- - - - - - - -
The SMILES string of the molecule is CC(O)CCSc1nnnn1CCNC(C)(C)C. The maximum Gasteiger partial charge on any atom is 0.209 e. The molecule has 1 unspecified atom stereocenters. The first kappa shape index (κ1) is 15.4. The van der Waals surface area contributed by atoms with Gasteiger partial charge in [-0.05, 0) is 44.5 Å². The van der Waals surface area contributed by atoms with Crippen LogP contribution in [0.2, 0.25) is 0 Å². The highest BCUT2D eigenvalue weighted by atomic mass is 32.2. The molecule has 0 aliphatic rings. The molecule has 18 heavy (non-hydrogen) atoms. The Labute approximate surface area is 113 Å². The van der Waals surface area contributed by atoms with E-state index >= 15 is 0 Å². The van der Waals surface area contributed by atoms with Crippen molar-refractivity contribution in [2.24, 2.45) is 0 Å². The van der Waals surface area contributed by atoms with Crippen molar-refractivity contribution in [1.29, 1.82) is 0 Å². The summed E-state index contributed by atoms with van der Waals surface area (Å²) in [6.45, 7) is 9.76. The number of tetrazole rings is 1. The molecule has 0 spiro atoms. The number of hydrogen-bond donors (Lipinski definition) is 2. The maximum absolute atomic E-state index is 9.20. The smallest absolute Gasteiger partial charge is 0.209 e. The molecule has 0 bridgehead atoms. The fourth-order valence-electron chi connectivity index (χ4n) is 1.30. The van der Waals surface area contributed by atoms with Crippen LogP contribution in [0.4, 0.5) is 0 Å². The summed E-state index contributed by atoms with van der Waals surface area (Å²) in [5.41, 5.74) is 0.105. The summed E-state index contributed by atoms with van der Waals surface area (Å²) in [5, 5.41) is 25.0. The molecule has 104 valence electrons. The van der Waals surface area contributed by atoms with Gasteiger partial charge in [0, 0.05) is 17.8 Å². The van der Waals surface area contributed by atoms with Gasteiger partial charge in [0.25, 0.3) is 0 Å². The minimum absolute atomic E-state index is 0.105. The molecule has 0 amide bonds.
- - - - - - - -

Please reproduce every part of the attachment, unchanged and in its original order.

The SMILES string of the molecule is CC(O)CCSc1nnnn1CCNC(C)(C)C. The maximum Gasteiger partial charge on any atom is 0.209 e. The molecule has 1 unspecified atom stereocenters. The first kappa shape index (κ1) is 15.4. The van der Waals surface area contributed by atoms with Gasteiger partial charge in [-0.05, 0) is 44.5 Å². The van der Waals surface area contributed by atoms with Crippen LogP contribution in [0.2, 0.25) is 0 Å². The highest BCUT2D eigenvalue weighted by atomic mass is 32.2. The molecule has 0 aliphatic rings. The molecule has 18 heavy (non-hydrogen) atoms. The Labute approximate surface area is 113 Å². The van der Waals surface area contributed by atoms with E-state index >= 15 is 0 Å². The van der Waals surface area contributed by atoms with Crippen molar-refractivity contribution in [2.24, 2.45) is 0 Å². The van der Waals surface area contributed by atoms with Crippen molar-refractivity contribution in [1.29, 1.82) is 0 Å². The summed E-state index contributed by atoms with van der Waals surface area (Å²) in [6.45, 7) is 9.76. The number of tetrazole rings is 1. The molecule has 0 spiro atoms. The number of hydrogen-bond donors (Lipinski definition) is 2. The maximum absolute atomic E-state index is 9.20. The smallest absolute Gasteiger partial charge is 0.209 e. The molecule has 0 bridgehead atoms. The fourth-order valence-electron chi connectivity index (χ4n) is 1.30. The van der Waals surface area contributed by atoms with Crippen LogP contribution in [0.4, 0.5) is 0 Å². The summed E-state index contributed by atoms with van der Waals surface area (Å²) in [5.41, 5.74) is 0.105. The summed E-state index contributed by atoms with van der Waals surface area (Å²) in [5, 5.41) is 25.0. The molecule has 104 valence electrons. The van der Waals surface area contributed by atoms with Gasteiger partial charge in [0, 0.05) is 17.8 Å². The van der Waals surface area contributed by atoms with Gasteiger partial charge in [0.25, 0.3) is 0 Å². The minimum absolute atomic E-state index is 0.105. The molecule has 0 amide bonds.